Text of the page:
Verified Work From Home / Survey Opportunities

Over the last few weeks, I’ve personally signed up for and tested a number of these so called “Work From Home” / Take Surveys for Cash websites and wanted to pass along the best ones.

Try it out and let me know what you think? I honestly doubt one can ever replace their income with something like this, but it can’t hurt to spend a little time and get some of the initial welcome bonuses.

Walmart YMMV / In Store Discount Guide

So you’ve seen a post on Twitter with a “In Store Discount” tag and you’ve clicked on the link and you’re now confused.

No big deal – I’m here to guide you through it.

Any time you see something listed as In Store Deal or Discount, it is just that – a price available in store only. Now – what you need to know, is that it is not at every Walmart store location, it’s likely going to take some effort to find it, and your mileage may vary (YMMV) aka there’s no guarantee.

Here are the steps that I use when trying to score an in store deal:

  1. Check price – specifically after changing the zip code on the site to reflect your local code. You would be surprised how often sale prices actually come up here. This makes life easier if it does, and even opens up some possibilities to price match stores like BestBuy or Target.
  2. Download and check in store price via Walmart app – this also often will get you some really valuable info
  3. Use provided SKU and an inventory checker website to verify in store price and availability – the two most popular are Brickseek and WMScan
  4. Once you have done all of those, you should have a decent idea of what the information is telling you, and it’s now time to make a decision on driving to the store and attempting to find the item or skipping it.

Some notes regarding that decision

  • If it says Limited Stock – I would skip it. Many followers have had luck, but in my personal opinion and experience, limited stock is usually not a positive result
  • The information you are seeing is correct. Whether or not the store has the item is a different story. Theft, return to vendors, UPC changes – all of these things can happen and throw inventory off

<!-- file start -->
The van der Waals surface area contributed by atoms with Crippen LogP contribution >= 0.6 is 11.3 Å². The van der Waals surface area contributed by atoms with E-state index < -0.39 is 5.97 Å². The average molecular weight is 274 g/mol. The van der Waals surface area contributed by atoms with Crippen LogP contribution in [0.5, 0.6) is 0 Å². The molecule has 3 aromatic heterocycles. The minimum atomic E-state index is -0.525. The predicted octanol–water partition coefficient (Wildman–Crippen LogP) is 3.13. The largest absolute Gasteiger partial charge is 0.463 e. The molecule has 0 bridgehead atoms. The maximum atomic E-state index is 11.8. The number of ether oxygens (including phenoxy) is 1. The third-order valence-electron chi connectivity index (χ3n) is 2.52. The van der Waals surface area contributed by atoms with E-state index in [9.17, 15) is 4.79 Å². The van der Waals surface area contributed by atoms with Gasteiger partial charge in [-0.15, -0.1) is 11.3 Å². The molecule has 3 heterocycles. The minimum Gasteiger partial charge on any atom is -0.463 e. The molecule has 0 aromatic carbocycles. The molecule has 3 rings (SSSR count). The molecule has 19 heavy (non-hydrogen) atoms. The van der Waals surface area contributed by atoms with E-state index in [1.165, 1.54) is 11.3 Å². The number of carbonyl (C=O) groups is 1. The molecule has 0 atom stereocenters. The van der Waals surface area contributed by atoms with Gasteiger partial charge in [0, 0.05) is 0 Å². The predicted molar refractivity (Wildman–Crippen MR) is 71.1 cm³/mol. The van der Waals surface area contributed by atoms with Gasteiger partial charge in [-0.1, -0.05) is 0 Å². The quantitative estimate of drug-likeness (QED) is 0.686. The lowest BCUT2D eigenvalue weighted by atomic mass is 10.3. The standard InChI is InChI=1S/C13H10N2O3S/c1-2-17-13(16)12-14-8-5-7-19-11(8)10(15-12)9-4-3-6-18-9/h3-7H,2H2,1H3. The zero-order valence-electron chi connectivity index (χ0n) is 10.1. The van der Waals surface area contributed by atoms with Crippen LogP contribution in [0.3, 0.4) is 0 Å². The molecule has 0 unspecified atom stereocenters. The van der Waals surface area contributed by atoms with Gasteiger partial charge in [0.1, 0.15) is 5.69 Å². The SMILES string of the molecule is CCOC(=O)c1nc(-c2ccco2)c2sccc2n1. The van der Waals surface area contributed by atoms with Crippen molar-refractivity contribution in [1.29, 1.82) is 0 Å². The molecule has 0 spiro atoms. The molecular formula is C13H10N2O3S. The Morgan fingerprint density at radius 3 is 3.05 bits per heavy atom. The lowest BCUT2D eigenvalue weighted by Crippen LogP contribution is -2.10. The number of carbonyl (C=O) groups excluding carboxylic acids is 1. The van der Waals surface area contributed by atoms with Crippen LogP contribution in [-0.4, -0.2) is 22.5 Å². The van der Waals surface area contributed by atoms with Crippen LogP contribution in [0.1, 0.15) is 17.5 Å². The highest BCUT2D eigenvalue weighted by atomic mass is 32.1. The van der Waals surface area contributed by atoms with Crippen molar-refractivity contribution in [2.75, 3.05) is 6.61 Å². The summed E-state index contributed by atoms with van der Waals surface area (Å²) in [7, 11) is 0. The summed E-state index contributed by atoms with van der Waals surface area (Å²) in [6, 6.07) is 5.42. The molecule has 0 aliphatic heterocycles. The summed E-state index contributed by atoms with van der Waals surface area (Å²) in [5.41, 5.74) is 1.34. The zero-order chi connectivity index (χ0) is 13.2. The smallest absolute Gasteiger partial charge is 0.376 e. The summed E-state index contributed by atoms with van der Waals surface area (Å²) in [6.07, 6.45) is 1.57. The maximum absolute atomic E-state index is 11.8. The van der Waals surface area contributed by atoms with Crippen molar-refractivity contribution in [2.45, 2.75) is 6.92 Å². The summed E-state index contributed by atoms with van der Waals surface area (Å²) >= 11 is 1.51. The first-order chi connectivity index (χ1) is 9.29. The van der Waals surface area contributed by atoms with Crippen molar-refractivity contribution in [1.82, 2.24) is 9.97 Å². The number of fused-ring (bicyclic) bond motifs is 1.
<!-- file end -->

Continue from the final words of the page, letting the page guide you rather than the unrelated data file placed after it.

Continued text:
• NEVER be rude to employees. If you are going to seek their assistance, do so nicely.
  • Calling ahead of time is not recommended. This can alert employees to great deals and encourage them to purchase the items themselve
  • If the item is ringing up at the desired price, the store should sell it to you. There are instances where they will fight you on this – ask for a manager or stay in the store while calling customer service

Reselling & Taxes Explained – A Guide to 1099 Income

So, you got a 1099?

A few disclaimers before I get going:

  1. I am not a CPA. I am offering you advice from the point of someone who has been self-employed for 7 years.
  2. Any advice provided here is strictly just that, general advice, and any tax or legal issues should be addressed with an appropriate person
  3. This probably isn’t the best format for something like this; perhaps I’ll put together a podcast or video later on.

End of January / early February usually means if you are due to receive an IRS form 1099-MISC from a payment processor, such as PayPal or Stripe, among others, you should be receiving it soon.

With that said, the first thing I need to instill is that all income should be claimed. Just because you did not receive a form, does not mean you do not have to pay taxes on that income.